Wisconsin Forestry Products

I hope this answers a lot of questions land owners have about how to manage their woodlots, and perhaps generate a bit of income. It originally appeared in My Wisconsin Woods, the online newsletter of The Aldo Leopold Foundation.

Landowners, watching Covid-era lumber prices go through the roof, might assume that they would get more money for their standing trees, but there are many factors that go into what logger can afford to pay a land owner and still make his own living. While lumber prices are high, fuel prices and wages needed to attract timber workers are also up. 

“High fuel prices have been tough on the logging community and saw mills too,” says Alex Anderson, WDNR Forest Products Specialist stationed in Rhinelander. “An 18-wheeler is getting five to eight miles per gallon, and diesel has been over $5 a gallon. The last two years it has been challenging to get replacement parts for equipment when it breaks, and down time costs loggers and mills a lot of money.”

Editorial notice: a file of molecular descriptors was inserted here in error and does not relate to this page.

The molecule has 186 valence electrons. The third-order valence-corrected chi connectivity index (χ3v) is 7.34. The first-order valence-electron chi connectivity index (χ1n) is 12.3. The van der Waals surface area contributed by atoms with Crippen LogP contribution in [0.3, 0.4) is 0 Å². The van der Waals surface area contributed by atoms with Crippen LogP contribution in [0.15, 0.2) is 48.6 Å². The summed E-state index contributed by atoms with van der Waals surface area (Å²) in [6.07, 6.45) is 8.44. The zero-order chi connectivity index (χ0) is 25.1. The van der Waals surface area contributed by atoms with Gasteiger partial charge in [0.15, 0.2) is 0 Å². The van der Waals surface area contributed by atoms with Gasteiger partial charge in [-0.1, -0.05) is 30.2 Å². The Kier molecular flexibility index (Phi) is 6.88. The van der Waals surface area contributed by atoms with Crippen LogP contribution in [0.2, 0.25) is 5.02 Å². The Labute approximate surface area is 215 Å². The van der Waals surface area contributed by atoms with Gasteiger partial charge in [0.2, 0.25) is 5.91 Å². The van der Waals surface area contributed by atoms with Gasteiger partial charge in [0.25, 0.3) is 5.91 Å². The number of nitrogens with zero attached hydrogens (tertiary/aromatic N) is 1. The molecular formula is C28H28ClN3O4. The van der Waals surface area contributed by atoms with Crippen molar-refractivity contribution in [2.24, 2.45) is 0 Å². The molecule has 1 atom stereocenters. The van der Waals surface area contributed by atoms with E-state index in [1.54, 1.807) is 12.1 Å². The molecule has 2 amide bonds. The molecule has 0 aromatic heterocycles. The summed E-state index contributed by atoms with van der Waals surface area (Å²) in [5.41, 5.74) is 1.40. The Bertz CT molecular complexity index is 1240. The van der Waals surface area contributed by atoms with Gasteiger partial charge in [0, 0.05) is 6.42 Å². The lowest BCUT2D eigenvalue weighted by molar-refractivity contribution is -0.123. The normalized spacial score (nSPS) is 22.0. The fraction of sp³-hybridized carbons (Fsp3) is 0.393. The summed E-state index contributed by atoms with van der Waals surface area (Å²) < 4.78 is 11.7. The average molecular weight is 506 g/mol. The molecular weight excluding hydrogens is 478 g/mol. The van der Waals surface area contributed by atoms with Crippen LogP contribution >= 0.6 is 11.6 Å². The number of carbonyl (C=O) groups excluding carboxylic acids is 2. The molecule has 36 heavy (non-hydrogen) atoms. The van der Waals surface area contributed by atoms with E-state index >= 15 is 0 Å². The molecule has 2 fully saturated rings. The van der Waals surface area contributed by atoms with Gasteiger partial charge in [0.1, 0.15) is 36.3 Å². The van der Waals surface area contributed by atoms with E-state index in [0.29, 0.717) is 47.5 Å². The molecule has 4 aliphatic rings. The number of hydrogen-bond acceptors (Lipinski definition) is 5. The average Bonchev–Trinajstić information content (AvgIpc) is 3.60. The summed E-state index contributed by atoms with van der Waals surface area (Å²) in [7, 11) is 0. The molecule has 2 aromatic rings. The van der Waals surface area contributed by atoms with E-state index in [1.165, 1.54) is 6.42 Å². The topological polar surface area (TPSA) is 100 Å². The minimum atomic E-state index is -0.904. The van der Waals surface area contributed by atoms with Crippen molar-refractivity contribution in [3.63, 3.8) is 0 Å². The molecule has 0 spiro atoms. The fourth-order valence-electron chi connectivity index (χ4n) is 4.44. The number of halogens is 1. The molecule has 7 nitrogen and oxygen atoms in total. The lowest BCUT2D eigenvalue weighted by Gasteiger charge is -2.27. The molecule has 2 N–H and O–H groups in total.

Location, Location, Location

Many old rules for timber harvesting may not apply any more. What part of the state you live in can make a big difference in the interest you can attract from the lumber producers, but there are still ways to make a woodlot pay in the north and southwest parts of the state.

 “North Central Wisconsin has a lot of pines. That is our state’s largest softwood wood basket – the greatest amount of merchantable pine is there,” says Anderson. “Southwestern Wisconsin is primarily an agriculture-driven economy so forestry is not as pervasive. Also, transportation is a  big issue there — winding roads with lower speed limits. The longer it takes to get wood from logging site to a mill — the more challenging it is for the logger to make a profit.”

Brian Zweifel, WDNR Forester based in Dodgeville, agrees. “We encourage folks, if they have a small wood lot, that they consult with their neighbors to see if they are also interested in a forest improvement project. Having more volume in a single job is the way attract a logger. With larger projects to work on, it makes it more economically viable for the logger to take the job and give a decent rate for the stumpage that they are purchasing. The key to a good timber sale for a land owner is to get many loggers interested in it so you can get multiple bids and take the best bid.”

To read more of this story, check it out at My Wisconsin Woods.

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